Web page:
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Flashing K8 billion down the river

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KASOMEKERA— January
salaries have been paid

There was excitement and jubilation among community members in Chikwawa District on May 16, 2019 when former President Peter Mutharika commissioned the 180m long Chapananga Bridge on Mwanza River.

Who could have blamed the communities? They had seen a lot of torture in the absence of the bridge as they had witnessed many loved ones being swept by the cruel Mwanza River, especially in the rainy season.

The bridge, billed as the longest in Malawi, connects Chimwanjale and Chibisa wards in Chikwawa West constituency and was meant to provide solutions to the transportation challenges the people of the constituency have been facing to access health care services as well as take their agricultural produce to the market.

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But less than four years down the line, the bridge is just an island. It cannot be used. The bridge was cut off by heavy flooding caused by Tropical Storm Ana in January 2022.

Now it’s back to square one as communities struggle to cross the river again, especially in the rainy season. The excitement that engulfed Chikwawa District on May 16 2019 is gone.

Rising in Parliament, Chikwawa West lawmaker Susan Dossi is worried with the challenges communities in the constituency and the whole of Chikwawa District continue to face in the absence of the bridge.

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But in his response, Transport Minister Jacob Hara makes a painful revelation that the Chapananga Bridge was built in a wrong place and may need to be abandoned.

“It is a very bad location for a bridge. No wonder the things we are seeing now. That bridge is left there as an island,” Hara says.

He adds that if he was there he would have insisted that authorities could not have a bridge there despite the political interference that was there to just please a chief

According to Hara, Chapananga Bridge needed to have been taken upstream where there would have a lasting bridge and the road that would last.

So just like that. A hasty decision to please a traditional leader could make Malawi to lose K8 billion down the Mwanza River.

Mulanje Bale lawmaker Victor Musowa demands an explanation on what the government will do with the engineers who ill-advised government to build the bridge at a wrong place resulting into the waste of billions of kwacha.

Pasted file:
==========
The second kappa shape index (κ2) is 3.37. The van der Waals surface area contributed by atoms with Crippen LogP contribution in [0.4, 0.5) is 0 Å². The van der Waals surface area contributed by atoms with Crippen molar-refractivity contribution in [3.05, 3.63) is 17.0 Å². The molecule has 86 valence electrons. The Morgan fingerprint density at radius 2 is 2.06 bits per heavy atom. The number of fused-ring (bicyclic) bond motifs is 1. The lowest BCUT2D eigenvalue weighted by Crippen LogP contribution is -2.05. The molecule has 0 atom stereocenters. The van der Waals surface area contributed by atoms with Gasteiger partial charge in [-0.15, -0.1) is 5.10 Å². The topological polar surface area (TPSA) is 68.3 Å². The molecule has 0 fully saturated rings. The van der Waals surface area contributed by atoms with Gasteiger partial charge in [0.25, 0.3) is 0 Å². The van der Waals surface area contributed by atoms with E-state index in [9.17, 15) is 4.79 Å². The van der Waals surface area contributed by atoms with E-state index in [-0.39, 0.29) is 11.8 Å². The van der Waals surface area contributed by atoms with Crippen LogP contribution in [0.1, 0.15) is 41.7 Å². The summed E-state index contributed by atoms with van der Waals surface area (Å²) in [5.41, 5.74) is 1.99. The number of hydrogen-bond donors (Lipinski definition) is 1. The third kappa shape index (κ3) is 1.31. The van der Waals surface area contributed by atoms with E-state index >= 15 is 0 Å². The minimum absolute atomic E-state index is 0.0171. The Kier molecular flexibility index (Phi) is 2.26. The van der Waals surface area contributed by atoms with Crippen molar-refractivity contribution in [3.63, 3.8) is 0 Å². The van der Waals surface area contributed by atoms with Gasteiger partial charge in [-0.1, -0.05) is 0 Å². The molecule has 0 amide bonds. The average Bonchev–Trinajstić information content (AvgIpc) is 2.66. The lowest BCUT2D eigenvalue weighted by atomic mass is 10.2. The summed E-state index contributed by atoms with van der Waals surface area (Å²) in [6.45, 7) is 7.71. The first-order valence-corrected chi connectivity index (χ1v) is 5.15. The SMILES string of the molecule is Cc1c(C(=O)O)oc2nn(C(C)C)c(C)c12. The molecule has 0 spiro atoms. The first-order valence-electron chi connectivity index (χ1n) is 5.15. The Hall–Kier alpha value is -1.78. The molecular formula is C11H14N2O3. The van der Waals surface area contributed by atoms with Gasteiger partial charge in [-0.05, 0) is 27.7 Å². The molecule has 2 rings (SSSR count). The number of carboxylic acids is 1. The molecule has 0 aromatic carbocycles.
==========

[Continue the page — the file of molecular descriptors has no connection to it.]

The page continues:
Centre for Social Accountability and Transparency Executive Director Willy Kambwandira believes that what happened on Chapananga Bridge is clear demonstration of poor use of tax payers money.

“Communities just need to be enlightened instead of politicians choosing to lie at the expense of technical excellence. Again, Parliament has to raise to provide to the desired oversight role,” Kambwandira said.

Speaking during the 2023 National Development Conference, Budget and Finance Committee of Parliament Chairperson Gladys Ganda admitted that Parliament had not done a good job in monitoring various development projects.

Construction Sector Transparency Initiative (CoST) Malawi Chairperson, Joe Ching’ani, says CoST has always promoted transparency and accountability in infrastructure projects.

“Those mandated to carry out redress will thus ably do so from a well-informed position. In this regard CoST Malawi launched the ippi.mw portal to help achieve this level of disclosure,” Ching’ani said.

In its latest Country Climate and Development Report for Malawi, the World Bank calls on Malawi to start erecting structures that could be resilient to climate change, adding that spending money on the very same structures could delay the realisation of Malawi 2063.

The bank warns that climate change will make it harder for Malawi to achieve its ambitious development goals— unless it accelerates policies and programmes, as intended in its Malawi 2063 vision, and supplements this effort with additional investment in adaptation.

World Bank Country Manager for Malawi Hugh Riddell says Malawi’s pathway to economic growth is persistently halted by climate shocks, leaving many millions trapped in poverty for many decades.

According to World Bank, without these investments, climate change could reduce the GDP by three to nine percent by 2030, six to 20 percent by 2040, and eight to16 percent by 2050.

The Country Climate and Development Report says climate change is also reducing the resilience of households and could increase poverty rates in the country, potentially pushing another two million people into poverty over the next 10 years.

One thing for sure is that Malawi which ranks among the world’s top poorest countries does not have the luxury of wasting resources.

Politics or no politics, Malawi should only ensure that the right thing is done.

As for the people of Chikwawa West, they still look up to government to fix Chapananga Bridge.

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